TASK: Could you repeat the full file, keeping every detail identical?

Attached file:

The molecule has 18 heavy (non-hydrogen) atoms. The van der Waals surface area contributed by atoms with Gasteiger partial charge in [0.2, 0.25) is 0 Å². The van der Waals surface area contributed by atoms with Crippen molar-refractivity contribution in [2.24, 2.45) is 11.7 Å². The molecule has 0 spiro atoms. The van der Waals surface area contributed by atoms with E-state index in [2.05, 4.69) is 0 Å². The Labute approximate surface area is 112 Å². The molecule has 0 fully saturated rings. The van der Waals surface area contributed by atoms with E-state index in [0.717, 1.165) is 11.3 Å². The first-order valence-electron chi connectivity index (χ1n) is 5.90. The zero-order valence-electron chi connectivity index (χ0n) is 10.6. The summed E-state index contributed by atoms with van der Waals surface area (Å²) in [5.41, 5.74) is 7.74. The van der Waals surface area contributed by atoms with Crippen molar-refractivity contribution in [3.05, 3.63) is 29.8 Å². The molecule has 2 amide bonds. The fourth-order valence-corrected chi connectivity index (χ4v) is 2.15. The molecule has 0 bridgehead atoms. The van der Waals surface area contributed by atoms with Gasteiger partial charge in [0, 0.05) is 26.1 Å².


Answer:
The molecule has 18 heavy (non-hydrogen) atoms. The van der Waals surface area contributed by atoms with Gasteiger partial charge in [0.2, 0.25) is 0 Å². The van der Waals surface area contributed by atoms with Crippen molar-refractivity contribution in [2.24, 2.45) is 11.7 Å². The molecule has 0 spiro atoms. The van der Waals surface area contributed by atoms with E-state index in [2.05, 4.69) is 0 Å². The Labute approximate surface area is 112 Å². The molecule has 0 fully saturated rings. The van der Waals surface area contributed by atoms with E-state index in [0.717, 1.165) is 11.3 Å². The first-order valence-electron chi connectivity index (χ1n) is 5.90. The zero-order valence-electron chi connectivity index (χ0n) is 10.6. The summed E-state index contributed by atoms with van der Waals surface area (Å²) in [5.41, 5.74) is 7.74. The van der Waals surface area contributed by atoms with Crippen molar-refractivity contribution in [3.05, 3.63) is 29.8 Å². The molecule has 2 amide bonds. The fourth-order valence-corrected chi connectivity index (χ4v) is 2.15. The molecule has 0 bridgehead atoms. The van der Waals surface area contributed by atoms with Gasteiger partial charge in [0, 0.05) is 26.1 Å².